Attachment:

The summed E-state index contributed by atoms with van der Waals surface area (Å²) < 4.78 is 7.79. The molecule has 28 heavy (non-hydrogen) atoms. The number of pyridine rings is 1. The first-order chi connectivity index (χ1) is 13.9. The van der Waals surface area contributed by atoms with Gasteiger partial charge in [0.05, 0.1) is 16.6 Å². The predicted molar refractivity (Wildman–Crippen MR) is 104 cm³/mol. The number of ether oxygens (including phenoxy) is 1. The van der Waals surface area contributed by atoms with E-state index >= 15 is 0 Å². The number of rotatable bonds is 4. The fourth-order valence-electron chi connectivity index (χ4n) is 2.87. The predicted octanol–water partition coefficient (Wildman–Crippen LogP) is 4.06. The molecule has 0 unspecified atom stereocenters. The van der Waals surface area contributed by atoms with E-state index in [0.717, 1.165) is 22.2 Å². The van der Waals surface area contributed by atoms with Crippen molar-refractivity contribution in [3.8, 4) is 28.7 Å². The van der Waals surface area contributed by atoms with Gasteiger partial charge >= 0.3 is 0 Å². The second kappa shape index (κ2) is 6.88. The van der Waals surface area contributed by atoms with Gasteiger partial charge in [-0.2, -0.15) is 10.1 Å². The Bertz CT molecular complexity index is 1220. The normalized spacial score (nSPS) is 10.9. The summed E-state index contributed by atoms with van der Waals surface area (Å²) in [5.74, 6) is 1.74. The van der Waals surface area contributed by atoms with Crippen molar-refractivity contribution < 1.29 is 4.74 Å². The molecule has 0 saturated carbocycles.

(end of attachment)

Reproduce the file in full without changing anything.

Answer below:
The summed E-state index contributed by atoms with van der Waals surface area (Å²) < 4.78 is 7.79. The molecule has 28 heavy (non-hydrogen) atoms. The number of pyridine rings is 1. The first-order chi connectivity index (χ1) is 13.9. The van der Waals surface area contributed by atoms with Gasteiger partial charge in [0.05, 0.1) is 16.6 Å². The predicted molar refractivity (Wildman–Crippen MR) is 104 cm³/mol. The number of ether oxygens (including phenoxy) is 1. The van der Waals surface area contributed by atoms with E-state index >= 15 is 0 Å². The number of rotatable bonds is 4. The fourth-order valence-electron chi connectivity index (χ4n) is 2.87. The predicted octanol–water partition coefficient (Wildman–Crippen LogP) is 4.06. The molecule has 0 unspecified atom stereocenters. The van der Waals surface area contributed by atoms with E-state index in [0.717, 1.165) is 22.2 Å². The van der Waals surface area contributed by atoms with Crippen molar-refractivity contribution in [3.8, 4) is 28.7 Å². The van der Waals surface area contributed by atoms with Gasteiger partial charge >= 0.3 is 0 Å². The second kappa shape index (κ2) is 6.88. The van der Waals surface area contributed by atoms with Gasteiger partial charge in [-0.2, -0.15) is 10.1 Å². The Bertz CT molecular complexity index is 1220. The normalized spacial score (nSPS) is 10.9. The summed E-state index contributed by atoms with van der Waals surface area (Å²) in [5.74, 6) is 1.74. The van der Waals surface area contributed by atoms with Crippen molar-refractivity contribution < 1.29 is 4.74 Å². The molecule has 0 saturated carbocycles.